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Early Centimetric Ground Radars - A Personal Reminiscence

These coastal ship-watching stations had two main functions: first, to ensure that shipping moving up and down the coast navigated safely along the 'swept channel' between the inner and outer minefields, and second, to warn of the presence of 'E-boats', which were the enemy equivalent of the British MTBs (motor torpedo boats). These boats were fast (40-50 knots), of shallow draft and heavily armed for their size. A few such boats could wreak havoc on an undefended convoy of coasters in a few minutes, and then escape at high speed.

To fulfil these functions, the operations room was fitted with two displays, an A-scope, showing the amplitude of the echo against its range, and a PPI (plan position indicator) on which the echo showed as a bright 'sausage' against a grid map from which its position could be read off directly. Such a display was based on a linear radial timebase, rotating in synchronism with the antenna: on it, of course, the coastline and any inland features showed up clearly, to give an easily recognizable map of the surroundings.

The rotation of the antenna was controlled by the A-scope operator, and could be either continuous at 4 revs/mm., or as controlled by a small hand-wheel, by which the operator could turn the antenna backwards and forwards over any angle. In this way, any desired ship could be 'D/Fed' for a maximum A-scope signal, and its range and bearing read off. In accordance with naval gun-ranging practice, the A-scope range was measured in thousands of yards (1 yard is c. 0.9m). The range and bearing of each ship in a convoy, or perhaps only of the leading and trailing ships, would be converted into grid positions and passed to the local naval plotting room, routinely every fifteen minutes, but more often if required; for instance, as the convoy approached a turning point in the swept channel.

All ships within range also appeared, of course, on the PPI, from which their position could in principle have been read-off at once, thus making the laborious plotting from the A-scope unnecessary Unfortunately, the PPIs of this vintage were too inaccurate to give reliable plots, so that the role of the PPI was to monitor the position continuously while the aerial rotated steadily at 4revs/min. The PPI operator would check, on each sweep, that there was still the right number of ships in the convoy, and that no strange responses, especially those appearing at extreme range to seaward of the swept channel, appeared. Such echoes, especially by night, were likely to be E-boats. Any strange echo was reported at once, even if its position was not accurately known, and sufficed to alert, and often to alarm, the naval plotting room. From the PPI plot, a more accurate range and bearing plot from the A-scope was passed as soon as possible.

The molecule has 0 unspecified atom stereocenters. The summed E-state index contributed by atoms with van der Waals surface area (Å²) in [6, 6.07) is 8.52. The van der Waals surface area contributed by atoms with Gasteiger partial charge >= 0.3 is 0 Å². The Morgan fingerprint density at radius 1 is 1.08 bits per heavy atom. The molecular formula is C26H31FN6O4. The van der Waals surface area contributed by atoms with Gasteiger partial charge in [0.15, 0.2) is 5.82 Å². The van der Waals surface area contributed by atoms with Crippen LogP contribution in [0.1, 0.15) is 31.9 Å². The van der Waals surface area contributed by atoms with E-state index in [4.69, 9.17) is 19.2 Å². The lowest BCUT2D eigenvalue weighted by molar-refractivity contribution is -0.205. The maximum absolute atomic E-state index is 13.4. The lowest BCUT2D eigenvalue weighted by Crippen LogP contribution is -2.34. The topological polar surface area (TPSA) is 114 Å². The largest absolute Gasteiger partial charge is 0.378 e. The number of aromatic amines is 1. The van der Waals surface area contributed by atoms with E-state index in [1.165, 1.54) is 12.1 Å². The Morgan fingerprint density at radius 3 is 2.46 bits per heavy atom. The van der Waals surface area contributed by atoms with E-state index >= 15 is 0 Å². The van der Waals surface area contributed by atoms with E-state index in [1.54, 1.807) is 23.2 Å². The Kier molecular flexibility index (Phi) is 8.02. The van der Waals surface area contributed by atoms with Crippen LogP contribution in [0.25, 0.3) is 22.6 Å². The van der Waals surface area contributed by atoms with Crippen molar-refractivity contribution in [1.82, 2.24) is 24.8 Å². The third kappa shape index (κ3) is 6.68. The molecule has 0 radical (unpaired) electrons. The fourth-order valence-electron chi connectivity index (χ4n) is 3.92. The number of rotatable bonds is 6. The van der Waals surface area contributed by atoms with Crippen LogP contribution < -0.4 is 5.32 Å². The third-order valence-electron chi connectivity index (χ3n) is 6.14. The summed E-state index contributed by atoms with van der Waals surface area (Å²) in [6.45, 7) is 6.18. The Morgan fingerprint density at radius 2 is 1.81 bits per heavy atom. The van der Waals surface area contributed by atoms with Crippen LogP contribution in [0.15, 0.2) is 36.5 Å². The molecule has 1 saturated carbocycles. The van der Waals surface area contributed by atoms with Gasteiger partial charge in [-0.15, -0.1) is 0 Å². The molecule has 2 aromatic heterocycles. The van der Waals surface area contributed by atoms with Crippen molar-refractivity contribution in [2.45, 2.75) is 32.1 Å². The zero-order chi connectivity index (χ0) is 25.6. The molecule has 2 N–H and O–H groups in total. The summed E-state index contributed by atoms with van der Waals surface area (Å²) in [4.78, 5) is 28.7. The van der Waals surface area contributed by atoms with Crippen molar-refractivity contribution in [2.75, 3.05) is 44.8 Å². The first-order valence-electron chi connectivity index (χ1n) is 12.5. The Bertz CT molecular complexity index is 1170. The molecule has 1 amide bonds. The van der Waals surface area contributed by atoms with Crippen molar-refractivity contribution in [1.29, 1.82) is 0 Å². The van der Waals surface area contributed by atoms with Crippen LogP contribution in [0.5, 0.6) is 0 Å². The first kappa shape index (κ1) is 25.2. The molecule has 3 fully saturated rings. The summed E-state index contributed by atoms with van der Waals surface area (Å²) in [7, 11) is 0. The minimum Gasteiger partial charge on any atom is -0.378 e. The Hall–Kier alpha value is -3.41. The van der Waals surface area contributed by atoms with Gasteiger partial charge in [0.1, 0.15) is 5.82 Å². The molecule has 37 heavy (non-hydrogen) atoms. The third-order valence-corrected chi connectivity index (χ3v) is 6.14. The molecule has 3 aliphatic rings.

The reason for the inaccuracy of the early PPIs has been discussed earlier in this paper; because there was no error in bearing, and because the relative error in range between a night-fighter and its target was much less than the absolute error, the GCI controller could guide the fighter to within Al range. For ships, of course, absolute positional accuracy was essential to avoid the mine-fields.

The RAF response to naval demands for the more accurate (but time-consuming) plots of range and bearing was sympathetic until we made a liaison visit to the naval plotting room. Here we found a large plotting table, perhaps 3m x 2 m, on which ship positions could indeed be marked up accurately. However, routine plotting was done on a much smaller map, perhaps 0.5m x 0.3m, on which the standard 'Chinagraph' pencil made a blob covering several square kilometres! Nevertheless, in the interest of good inter-Service relations, the RAE stations continued to plot from the A-scope.

Quarterly Overhauls on Centimetre Stations

On returning to HQ, 73 Wing, then at Malton in Yorkshire, from the three-week Centimetre Course at Yatesbury, I found that my new job was to carry out quarterly overhauls (QOs) on the Wing's centimetre stations. To this end, and to learn what the job involved, I was dispatched to Bempton, a Type 52 station situated on the cliffs just north of Flamborough Head. Here a QO was already in progress, under a W/O Walker, about whom I had already been given some sage advice at Wing - 'go easy with Mr. Walker'. The advice was superfluous, since I treated any W/O, and especially a W/O radar mechanic, with the utmost respect and deference, acknowledging their years of experience. Mr. Walker was a small hard-bitten man, with prodigious experience, knowledge and work-rate: he was not averse to colourful language about anything, or anybody, if things did not go well. However, he treated me very correctly, although he must have despised my smattering of centimetre knowledge. He called me 'Sir' once a day and even got me to sign the QG report, which he had already carefully filled in.


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Constructed by Dick Barrett

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ęCopyright 2000 - 2002 Dick Barrett

The right of Dick Barrett to be identified as author of this work has been asserted by him in accordance with the Copyright, Designs and Patents Act 1988.